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This article is taken from PN Review 103, Volume 21 Number 5, May - June 1995.

On Editing Edward Thomas John Pikoulis

When The Collected Poems of Edward Thomas, edited by R. George Thomas, was published by the Clarendon Press in 1978, I had doubts about its reliability, doubts which have grown over the years and which are reinforced by the paperback edition (1987). In this essay, I explain my reservations about its titles, texts and punctuation, itemising my comments for ease of reference.


(1) 'Under the Woods' appears as 'Under the Wood', yet the first line reads: 'When these old woods were young' and a reference by the poet quoted in the notes opens, 'Lazy keeper in col under woods' (p. 399). If the editor wished to give titles to poems (a wish he neither explains nor defends), why not give them accurate ones?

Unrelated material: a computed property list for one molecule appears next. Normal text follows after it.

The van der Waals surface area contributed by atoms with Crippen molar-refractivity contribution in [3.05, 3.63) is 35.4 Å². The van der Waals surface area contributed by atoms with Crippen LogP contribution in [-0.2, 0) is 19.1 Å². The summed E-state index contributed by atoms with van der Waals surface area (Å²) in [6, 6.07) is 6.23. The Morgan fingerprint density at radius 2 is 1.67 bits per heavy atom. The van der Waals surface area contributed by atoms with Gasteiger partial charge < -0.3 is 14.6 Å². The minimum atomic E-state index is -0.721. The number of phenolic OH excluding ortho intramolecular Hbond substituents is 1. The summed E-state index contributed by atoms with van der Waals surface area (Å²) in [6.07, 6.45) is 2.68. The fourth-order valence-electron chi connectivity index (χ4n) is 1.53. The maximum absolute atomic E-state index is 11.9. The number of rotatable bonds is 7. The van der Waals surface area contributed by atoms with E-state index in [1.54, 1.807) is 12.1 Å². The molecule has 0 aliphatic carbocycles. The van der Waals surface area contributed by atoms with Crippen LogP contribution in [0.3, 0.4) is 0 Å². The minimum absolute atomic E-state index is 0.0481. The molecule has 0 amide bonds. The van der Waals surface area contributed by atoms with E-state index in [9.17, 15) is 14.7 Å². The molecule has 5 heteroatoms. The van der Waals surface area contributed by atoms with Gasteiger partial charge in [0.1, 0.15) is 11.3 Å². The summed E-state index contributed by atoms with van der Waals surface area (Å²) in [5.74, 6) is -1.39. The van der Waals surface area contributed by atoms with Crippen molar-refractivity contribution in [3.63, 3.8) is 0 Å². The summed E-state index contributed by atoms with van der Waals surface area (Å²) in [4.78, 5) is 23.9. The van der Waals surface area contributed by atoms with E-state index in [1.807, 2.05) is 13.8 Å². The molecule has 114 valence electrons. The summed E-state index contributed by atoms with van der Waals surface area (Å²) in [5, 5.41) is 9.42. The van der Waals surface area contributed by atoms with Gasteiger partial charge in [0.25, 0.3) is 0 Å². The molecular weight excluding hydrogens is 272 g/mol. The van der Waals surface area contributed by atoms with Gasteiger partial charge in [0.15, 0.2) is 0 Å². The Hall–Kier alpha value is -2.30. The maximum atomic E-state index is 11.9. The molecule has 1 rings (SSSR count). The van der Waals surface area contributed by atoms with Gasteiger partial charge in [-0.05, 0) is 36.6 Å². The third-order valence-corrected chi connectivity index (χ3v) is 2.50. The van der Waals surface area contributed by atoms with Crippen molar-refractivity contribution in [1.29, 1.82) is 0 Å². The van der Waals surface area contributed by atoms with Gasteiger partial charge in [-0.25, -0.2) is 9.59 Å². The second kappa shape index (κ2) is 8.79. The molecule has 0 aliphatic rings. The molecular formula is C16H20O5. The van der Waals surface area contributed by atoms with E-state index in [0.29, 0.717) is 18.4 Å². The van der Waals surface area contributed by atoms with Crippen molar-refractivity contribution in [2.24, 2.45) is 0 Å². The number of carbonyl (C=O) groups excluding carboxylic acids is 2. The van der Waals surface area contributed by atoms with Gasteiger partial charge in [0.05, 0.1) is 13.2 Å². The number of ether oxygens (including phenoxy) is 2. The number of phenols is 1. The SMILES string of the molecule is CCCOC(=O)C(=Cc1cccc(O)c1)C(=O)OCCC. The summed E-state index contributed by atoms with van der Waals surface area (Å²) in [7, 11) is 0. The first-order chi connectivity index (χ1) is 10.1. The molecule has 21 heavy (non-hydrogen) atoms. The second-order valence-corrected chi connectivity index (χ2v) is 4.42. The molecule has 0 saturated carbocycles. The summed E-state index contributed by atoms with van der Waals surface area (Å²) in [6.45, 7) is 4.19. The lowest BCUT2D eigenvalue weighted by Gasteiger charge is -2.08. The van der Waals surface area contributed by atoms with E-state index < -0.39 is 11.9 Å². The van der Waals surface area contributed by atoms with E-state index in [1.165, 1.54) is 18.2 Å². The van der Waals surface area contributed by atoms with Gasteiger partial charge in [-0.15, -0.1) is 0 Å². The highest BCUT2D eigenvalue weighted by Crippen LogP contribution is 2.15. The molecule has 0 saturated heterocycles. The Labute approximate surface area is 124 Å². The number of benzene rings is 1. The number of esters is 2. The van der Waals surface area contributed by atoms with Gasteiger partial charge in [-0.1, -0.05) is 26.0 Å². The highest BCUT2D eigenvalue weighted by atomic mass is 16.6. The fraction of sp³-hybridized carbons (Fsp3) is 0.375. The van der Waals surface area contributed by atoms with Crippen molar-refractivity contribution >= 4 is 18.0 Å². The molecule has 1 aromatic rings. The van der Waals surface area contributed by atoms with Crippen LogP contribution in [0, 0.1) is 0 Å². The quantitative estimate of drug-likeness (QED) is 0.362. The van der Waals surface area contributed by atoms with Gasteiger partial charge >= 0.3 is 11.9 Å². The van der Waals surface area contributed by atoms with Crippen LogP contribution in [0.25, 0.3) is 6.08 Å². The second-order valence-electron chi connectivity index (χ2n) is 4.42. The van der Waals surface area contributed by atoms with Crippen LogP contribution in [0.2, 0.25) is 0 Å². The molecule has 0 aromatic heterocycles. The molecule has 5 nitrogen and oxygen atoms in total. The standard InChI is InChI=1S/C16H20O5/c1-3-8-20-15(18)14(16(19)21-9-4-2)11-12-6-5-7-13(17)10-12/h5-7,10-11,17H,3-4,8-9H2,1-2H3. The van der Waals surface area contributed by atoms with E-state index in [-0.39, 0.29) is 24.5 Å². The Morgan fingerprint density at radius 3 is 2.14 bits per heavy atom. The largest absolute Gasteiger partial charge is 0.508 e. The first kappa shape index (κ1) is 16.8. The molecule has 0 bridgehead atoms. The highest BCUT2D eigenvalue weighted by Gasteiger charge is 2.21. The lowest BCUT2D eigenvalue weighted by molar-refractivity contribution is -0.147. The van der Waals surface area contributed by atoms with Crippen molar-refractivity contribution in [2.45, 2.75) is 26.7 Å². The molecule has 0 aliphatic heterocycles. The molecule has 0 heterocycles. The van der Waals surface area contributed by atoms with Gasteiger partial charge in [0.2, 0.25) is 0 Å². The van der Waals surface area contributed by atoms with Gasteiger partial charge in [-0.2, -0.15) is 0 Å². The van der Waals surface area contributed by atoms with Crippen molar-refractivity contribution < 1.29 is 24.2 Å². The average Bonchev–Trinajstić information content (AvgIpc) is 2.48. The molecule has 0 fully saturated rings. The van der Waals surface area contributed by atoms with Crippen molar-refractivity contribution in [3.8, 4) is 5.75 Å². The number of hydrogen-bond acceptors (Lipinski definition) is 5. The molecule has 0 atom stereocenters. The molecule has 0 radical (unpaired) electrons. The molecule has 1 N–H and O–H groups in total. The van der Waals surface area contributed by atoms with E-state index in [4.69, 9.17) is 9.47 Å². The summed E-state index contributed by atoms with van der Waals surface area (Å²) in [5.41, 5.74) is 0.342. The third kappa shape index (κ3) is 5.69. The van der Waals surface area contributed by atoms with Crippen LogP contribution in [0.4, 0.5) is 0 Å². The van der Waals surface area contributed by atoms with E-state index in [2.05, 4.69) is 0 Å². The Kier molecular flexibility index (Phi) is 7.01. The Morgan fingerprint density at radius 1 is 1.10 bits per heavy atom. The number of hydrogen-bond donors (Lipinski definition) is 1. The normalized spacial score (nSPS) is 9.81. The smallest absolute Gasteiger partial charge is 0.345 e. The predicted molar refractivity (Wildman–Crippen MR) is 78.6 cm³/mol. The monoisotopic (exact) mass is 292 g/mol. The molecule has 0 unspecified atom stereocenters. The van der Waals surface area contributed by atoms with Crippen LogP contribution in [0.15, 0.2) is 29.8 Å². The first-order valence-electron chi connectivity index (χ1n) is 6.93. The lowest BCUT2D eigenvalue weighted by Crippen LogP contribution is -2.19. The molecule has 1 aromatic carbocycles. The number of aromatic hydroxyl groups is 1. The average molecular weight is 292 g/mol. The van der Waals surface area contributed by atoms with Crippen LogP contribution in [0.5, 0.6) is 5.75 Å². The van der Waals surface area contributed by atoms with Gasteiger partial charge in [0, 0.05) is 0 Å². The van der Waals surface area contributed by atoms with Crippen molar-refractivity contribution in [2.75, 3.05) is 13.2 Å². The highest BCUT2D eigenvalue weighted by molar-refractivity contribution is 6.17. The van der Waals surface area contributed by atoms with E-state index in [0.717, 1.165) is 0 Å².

(2) The Oxford edition prints 'Gone, gone again…' as 'Blenheim Oranges'. The warrant for this is given by quoting a letter of Thomas's to Eleanor Farjeon: 'In case I don't [see you] could you send me a copy of those last verses' - the Blenheim Oranges - of mine' (p. 418) ('The Blenheim Oranges', not 'Blenheim Oranges'.) Yet, when Thomas wrote to Gordon Bottomley about 'A Private', he identified it as 'The Mrs Greenland's Hawthorn Bush lines' (p. 66) and the editor is not minded to call it 'Mrs Greenland's Hawthorn Bush' on account of that any more than he calls 'The Lane' 'Green Lane, Froxfield' because Thomas calls it that in a letter (p. 421). 'The Blenheim Oranges' ...

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